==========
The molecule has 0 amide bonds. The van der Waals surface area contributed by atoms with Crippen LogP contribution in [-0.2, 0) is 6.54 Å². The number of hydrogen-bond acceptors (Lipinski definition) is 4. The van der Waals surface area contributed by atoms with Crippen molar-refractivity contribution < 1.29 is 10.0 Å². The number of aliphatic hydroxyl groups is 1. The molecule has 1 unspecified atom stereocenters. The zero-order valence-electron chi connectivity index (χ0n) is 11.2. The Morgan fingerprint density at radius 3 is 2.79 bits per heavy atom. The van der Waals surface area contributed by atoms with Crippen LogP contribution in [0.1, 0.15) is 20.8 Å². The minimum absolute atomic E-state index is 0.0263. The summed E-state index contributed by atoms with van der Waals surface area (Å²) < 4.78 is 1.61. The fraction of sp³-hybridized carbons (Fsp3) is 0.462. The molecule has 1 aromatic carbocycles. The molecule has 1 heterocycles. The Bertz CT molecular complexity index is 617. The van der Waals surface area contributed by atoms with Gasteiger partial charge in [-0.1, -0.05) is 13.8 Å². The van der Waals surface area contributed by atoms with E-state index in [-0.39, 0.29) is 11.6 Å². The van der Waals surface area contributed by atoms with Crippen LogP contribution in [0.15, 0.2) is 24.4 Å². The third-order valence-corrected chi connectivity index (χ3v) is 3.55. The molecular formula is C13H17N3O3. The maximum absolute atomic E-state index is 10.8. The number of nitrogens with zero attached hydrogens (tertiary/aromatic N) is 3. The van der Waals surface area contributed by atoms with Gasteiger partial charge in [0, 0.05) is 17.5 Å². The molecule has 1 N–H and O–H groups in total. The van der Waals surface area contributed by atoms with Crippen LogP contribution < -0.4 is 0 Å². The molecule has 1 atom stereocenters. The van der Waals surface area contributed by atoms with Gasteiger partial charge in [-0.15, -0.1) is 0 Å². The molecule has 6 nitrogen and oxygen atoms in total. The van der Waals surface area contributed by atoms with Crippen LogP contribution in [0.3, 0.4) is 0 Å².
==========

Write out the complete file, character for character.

The molecule has 0 amide bonds. The van der Waals surface area contributed by atoms with Crippen LogP contribution in [-0.2, 0) is 6.54 Å². The number of hydrogen-bond acceptors (Lipinski definition) is 4. The van der Waals surface area contributed by atoms with Crippen molar-refractivity contribution < 1.29 is 10.0 Å². The number of aliphatic hydroxyl groups is 1. The molecule has 1 unspecified atom stereocenters. The zero-order valence-electron chi connectivity index (χ0n) is 11.2. The Morgan fingerprint density at radius 3 is 2.79 bits per heavy atom. The van der Waals surface area contributed by atoms with Crippen LogP contribution in [0.1, 0.15) is 20.8 Å². The minimum absolute atomic E-state index is 0.0263. The summed E-state index contributed by atoms with van der Waals surface area (Å²) < 4.78 is 1.61. The fraction of sp³-hybridized carbons (Fsp3) is 0.462. The molecule has 1 aromatic carbocycles. The molecule has 1 heterocycles. The Bertz CT molecular complexity index is 617. The van der Waals surface area contributed by atoms with Gasteiger partial charge in [-0.1, -0.05) is 13.8 Å². The van der Waals surface area contributed by atoms with E-state index in [-0.39, 0.29) is 11.6 Å². The van der Waals surface area contributed by atoms with Crippen LogP contribution in [0.15, 0.2) is 24.4 Å². The third-order valence-corrected chi connectivity index (χ3v) is 3.55. The molecular formula is C13H17N3O3. The maximum absolute atomic E-state index is 10.8. The number of nitrogens with zero attached hydrogens (tertiary/aromatic N) is 3. The van der Waals surface area contributed by atoms with Gasteiger partial charge in [0, 0.05) is 17.5 Å². The molecule has 1 N–H and O–H groups in total. The van der Waals surface area contributed by atoms with Crippen LogP contribution < -0.4 is 0 Å². The molecule has 1 atom stereocenters. The van der Waals surface area contributed by atoms with Gasteiger partial charge in [-0.15, -0.1) is 0 Å². The molecule has 6 nitrogen and oxygen atoms in total. The van der Waals surface area contributed by atoms with Crippen LogP contribution in [0.3, 0.4) is 0 Å².